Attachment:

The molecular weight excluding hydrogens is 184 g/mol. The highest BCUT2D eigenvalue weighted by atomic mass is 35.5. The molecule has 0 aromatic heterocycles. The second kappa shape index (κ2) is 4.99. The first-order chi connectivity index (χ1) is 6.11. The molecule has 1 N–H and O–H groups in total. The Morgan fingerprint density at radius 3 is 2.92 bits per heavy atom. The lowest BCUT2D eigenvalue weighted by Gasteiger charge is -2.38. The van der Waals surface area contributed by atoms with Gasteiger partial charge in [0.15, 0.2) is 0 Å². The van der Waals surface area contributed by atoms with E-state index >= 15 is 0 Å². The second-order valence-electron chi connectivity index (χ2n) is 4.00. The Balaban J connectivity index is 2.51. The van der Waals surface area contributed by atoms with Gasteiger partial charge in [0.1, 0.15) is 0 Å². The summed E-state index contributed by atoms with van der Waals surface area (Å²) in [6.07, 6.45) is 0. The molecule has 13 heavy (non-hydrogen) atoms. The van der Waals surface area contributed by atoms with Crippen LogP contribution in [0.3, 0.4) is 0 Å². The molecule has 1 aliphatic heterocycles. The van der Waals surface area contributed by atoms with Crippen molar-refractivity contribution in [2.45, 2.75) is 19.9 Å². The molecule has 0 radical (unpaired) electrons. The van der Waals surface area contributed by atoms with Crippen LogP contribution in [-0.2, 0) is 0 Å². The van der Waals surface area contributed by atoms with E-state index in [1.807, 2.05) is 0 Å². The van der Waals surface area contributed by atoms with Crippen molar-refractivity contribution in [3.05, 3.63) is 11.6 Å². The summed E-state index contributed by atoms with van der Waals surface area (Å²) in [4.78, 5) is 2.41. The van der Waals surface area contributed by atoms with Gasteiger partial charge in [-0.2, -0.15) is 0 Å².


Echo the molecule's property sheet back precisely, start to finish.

The molecular weight excluding hydrogens is 184 g/mol. The highest BCUT2D eigenvalue weighted by atomic mass is 35.5. The molecule has 0 aromatic heterocycles. The second kappa shape index (κ2) is 4.99. The first-order chi connectivity index (χ1) is 6.11. The molecule has 1 N–H and O–H groups in total. The Morgan fingerprint density at radius 3 is 2.92 bits per heavy atom. The lowest BCUT2D eigenvalue weighted by Gasteiger charge is -2.38. The van der Waals surface area contributed by atoms with Gasteiger partial charge in [0.15, 0.2) is 0 Å². The van der Waals surface area contributed by atoms with E-state index >= 15 is 0 Å². The second-order valence-electron chi connectivity index (χ2n) is 4.00. The Balaban J connectivity index is 2.51. The van der Waals surface area contributed by atoms with Gasteiger partial charge in [0.1, 0.15) is 0 Å². The summed E-state index contributed by atoms with van der Waals surface area (Å²) in [6.07, 6.45) is 0. The molecule has 13 heavy (non-hydrogen) atoms. The van der Waals surface area contributed by atoms with Crippen LogP contribution in [0.3, 0.4) is 0 Å². The molecule has 1 aliphatic heterocycles. The van der Waals surface area contributed by atoms with Crippen molar-refractivity contribution in [2.45, 2.75) is 19.9 Å². The molecule has 0 radical (unpaired) electrons. The van der Waals surface area contributed by atoms with Crippen LogP contribution in [-0.2, 0) is 0 Å². The van der Waals surface area contributed by atoms with E-state index in [1.807, 2.05) is 0 Å². The van der Waals surface area contributed by atoms with Crippen molar-refractivity contribution in [3.05, 3.63) is 11.6 Å². The summed E-state index contributed by atoms with van der Waals surface area (Å²) in [4.78, 5) is 2.41. The van der Waals surface area contributed by atoms with Gasteiger partial charge in [-0.2, -0.15) is 0 Å².